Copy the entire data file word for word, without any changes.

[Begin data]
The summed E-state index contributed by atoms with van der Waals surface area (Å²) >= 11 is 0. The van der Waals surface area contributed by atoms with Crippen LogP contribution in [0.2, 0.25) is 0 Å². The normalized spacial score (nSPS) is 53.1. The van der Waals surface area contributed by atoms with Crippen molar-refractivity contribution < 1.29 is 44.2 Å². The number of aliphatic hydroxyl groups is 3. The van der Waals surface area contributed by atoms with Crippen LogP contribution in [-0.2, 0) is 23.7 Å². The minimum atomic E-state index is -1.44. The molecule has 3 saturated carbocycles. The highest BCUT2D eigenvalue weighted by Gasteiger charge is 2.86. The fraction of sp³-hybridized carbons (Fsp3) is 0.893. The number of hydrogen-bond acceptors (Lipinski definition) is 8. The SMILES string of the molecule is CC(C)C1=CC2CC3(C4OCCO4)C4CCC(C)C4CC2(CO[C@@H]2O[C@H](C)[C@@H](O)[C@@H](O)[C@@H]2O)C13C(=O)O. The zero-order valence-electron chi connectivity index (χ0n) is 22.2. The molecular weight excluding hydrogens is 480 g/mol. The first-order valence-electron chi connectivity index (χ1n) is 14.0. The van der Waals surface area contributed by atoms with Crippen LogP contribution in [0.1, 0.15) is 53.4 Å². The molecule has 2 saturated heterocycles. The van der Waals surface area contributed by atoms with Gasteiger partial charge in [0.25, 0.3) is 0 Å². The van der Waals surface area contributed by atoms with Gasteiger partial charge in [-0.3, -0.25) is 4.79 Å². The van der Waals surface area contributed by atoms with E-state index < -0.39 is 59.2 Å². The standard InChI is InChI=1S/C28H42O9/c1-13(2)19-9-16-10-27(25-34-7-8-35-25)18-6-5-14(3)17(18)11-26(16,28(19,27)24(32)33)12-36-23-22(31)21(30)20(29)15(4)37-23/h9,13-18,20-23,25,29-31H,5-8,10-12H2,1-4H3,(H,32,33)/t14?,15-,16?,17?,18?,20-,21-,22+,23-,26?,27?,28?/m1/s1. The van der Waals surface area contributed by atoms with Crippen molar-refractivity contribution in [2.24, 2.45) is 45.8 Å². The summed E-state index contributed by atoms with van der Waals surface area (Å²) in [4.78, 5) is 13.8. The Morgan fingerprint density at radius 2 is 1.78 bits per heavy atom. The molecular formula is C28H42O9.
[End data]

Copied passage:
The summed E-state index contributed by atoms with van der Waals surface area (Å²) >= 11 is 0. The van der Waals surface area contributed by atoms with Crippen LogP contribution in [0.2, 0.25) is 0 Å². The normalized spacial score (nSPS) is 53.1. The van der Waals surface area contributed by atoms with Crippen molar-refractivity contribution < 1.29 is 44.2 Å². The number of aliphatic hydroxyl groups is 3. The van der Waals surface area contributed by atoms with Crippen LogP contribution in [-0.2, 0) is 23.7 Å². The minimum atomic E-state index is -1.44. The molecule has 3 saturated carbocycles. The highest BCUT2D eigenvalue weighted by Gasteiger charge is 2.86. The fraction of sp³-hybridized carbons (Fsp3) is 0.893. The number of hydrogen-bond acceptors (Lipinski definition) is 8. The SMILES string of the molecule is CC(C)C1=CC2CC3(C4OCCO4)C4CCC(C)C4CC2(CO[C@@H]2O[C@H](C)[C@@H](O)[C@@H](O)[C@@H]2O)C13C(=O)O. The zero-order valence-electron chi connectivity index (χ0n) is 22.2. The molecular weight excluding hydrogens is 480 g/mol. The first-order valence-electron chi connectivity index (χ1n) is 14.0. The van der Waals surface area contributed by atoms with Crippen LogP contribution in [0.1, 0.15) is 53.4 Å². The molecule has 2 saturated heterocycles. The van der Waals surface area contributed by atoms with Gasteiger partial charge in [0.25, 0.3) is 0 Å². The van der Waals surface area contributed by atoms with Gasteiger partial charge in [-0.3, -0.25) is 4.79 Å². The van der Waals surface area contributed by atoms with E-state index < -0.39 is 59.2 Å². The standard InChI is InChI=1S/C28H42O9/c1-13(2)19-9-16-10-27(25-34-7-8-35-25)18-6-5-14(3)17(18)11-26(16,28(19,27)24(32)33)12-36-23-22(31)21(30)20(29)15(4)37-23/h9,13-18,20-23,25,29-31H,5-8,10-12H2,1-4H3,(H,32,33)/t14?,15-,16?,17?,18?,20-,21-,22+,23-,26?,27?,28?/m1/s1. The van der Waals surface area contributed by atoms with Crippen molar-refractivity contribution in [2.24, 2.45) is 45.8 Å². The summed E-state index contributed by atoms with van der Waals surface area (Å²) in [4.78, 5) is 13.8. The Morgan fingerprint density at radius 2 is 1.78 bits per heavy atom. The molecular formula is C28H42O9.